Associate Director of the University Writing Program (UWP) and
Director of the English Language Writing Requirement (ELWR) for
the University of California at Riverside, Paul Beehler is an Associate
Professor of Teaching in the Department of English. His research
interests include Shakespeare, composition theory, and writing
programme administration. Currently, Professor Beehler serves
on the Committee on Preparatory Education at the University of
California, Riverside and chairs the U.C. systemwide committee on
English for Multilingual Students. He also co-founded the Writing
And Foster Youth Alliance (WAFYA), an organization dedicated to
serving former foster youth. Paul’s supportive family includes his wife,
Dorene, and two children, Harry and Megan.
DONATO DE GIANNI
Donato De Gianni earned his MA in Classical Philology at the
University of Naples ‘Federico II’ and then his PhD at the University
of Macerata in Italy. After a research stay at North-West University
(South Africa), he has been a Humboldt Fellow at the Bergische
Universität Wuppertal (Germany) since September 2017. His research
focuses on Latin literature of late antiquity, especially Christian Latin
poetry, Latin lexicography as well as the reception of classics.
Marianne Dircksen is a former director of the School of Ancient
Languages and Text Studies at the North West University in South
Africa. Before her retirement in 2016 she taught Latin language and
literature at university level for 40 years. The Histories and Annals of
Tacitus were the subject of both her Master’s dissertation and D.Litt. et
Phil. thesis. She has published mainly on Tacitus and Latin pedagogy.
Since her retirement she has become involved in a project aimed at
the translation and annotation of Latin documents dating from the
late 16th century.
Nina Newman is a lecturer at the Tshwane University of Technology,
where she teaches jewellery rendering and design, and supervises
B.Tech and M.Tech students. Her M.Tech (Fine Arts) degree specialized
in Jewellery Design and Manufacture, focusing the translation of
idealized Renaissance enamelled botanical motifs into contemporary
adornment. Nina has been a finalist or winner in various jewellery
design competitions and is a qualified goldsmith. Nina also designs
and manufactures contemporary jewellery and takes part in many
jewellery group exhibitions.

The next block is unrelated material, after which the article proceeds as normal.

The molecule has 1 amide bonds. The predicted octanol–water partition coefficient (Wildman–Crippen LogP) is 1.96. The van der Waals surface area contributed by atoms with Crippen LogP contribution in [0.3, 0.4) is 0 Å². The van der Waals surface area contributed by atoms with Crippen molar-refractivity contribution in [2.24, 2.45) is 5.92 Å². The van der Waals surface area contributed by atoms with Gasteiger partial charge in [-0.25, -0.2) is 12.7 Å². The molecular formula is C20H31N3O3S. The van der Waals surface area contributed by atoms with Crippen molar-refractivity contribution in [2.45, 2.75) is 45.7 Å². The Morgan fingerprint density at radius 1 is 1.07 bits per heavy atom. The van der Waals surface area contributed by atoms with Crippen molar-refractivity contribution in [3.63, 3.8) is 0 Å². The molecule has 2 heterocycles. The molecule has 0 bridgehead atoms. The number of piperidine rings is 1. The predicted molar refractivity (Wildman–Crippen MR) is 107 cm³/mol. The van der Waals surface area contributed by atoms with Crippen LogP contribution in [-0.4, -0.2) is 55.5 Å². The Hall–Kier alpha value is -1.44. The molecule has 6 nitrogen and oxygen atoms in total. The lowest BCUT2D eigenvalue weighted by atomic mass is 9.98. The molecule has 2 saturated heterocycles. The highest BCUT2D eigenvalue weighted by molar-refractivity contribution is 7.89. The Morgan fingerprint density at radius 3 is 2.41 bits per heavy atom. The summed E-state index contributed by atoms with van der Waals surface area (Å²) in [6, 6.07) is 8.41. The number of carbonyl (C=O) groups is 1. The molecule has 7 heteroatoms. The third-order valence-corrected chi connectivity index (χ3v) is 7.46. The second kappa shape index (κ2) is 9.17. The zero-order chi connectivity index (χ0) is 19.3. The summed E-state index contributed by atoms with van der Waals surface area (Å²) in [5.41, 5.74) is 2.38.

The late Ingrid Stevens was a professor in the Department of Fine
and Applied Arts at the Tshwane University of Technology, teaching
painting, ceramics and art theory. Her D.Tech (Fine Arts) thesis
focused on sustainability in South African crafts projects, while her
master’s dissertation investigated contemporary art criticism. She has
published extensively, both in popular press and scholarly journals, on
contemporary art, South African crafts and theories of art criticism,
and is known for her drawings and ceramics. Very sadly, she passed
away in December 2019, while this volume was still in press.
PETER J.H. TITLESTAD
Peter Titlestad taught very briefly in Norway, somewhat less briefly at
the University of Natal, Durban under Ray Sands, and then served a
life sentence at the University of Pretoria, with a lengthy spell as Head
of Department. He was Chair of PanSALB’s English National Body
for ten years, with a special interest in language politics. His research
focuses on theology, politics and literature of the Reformation era,
including Shakespeare, Milton and Bunyan.
(Southern African Society for Medieval and Renaissance Studies, 2018) Newman, Nina; Stevens, Ingrid
Plato, in considering idealism, refers to the work of artists as merely representations of objects and suggests that a work of art is a copy of a copy of a form, thus creating an illusion or an ideal form that does not exist. This article considers the dealization of botanical motifs and how this can be said to create a design link between Early Renaissance painting, Early Renaissance enamelled jewellery and contemporary enamelled jewellery. It is postulated here that Plato’s theory on this thrice-removed reality of an artwork can be applied
to the jewellery designer where nature (the form) was imitated as an ideal image by Early Renaissance painters (first representation). The idealized images from paintings or drawings were then further adapted by Early Renaissance jewellery designers and applied as even more stylized motifs in the jewels (second representation) resulting in even further idealization of the original form. The same process of idealization used in Early Renaissance painting and enamel jewels is then applied to designing enamelled South African botanical motifs, which creates a contemporary version of the botanical images used during the Early Renaissance, showing that analytical studies of historical art and design can be used by contemporary artists to achieve original designs.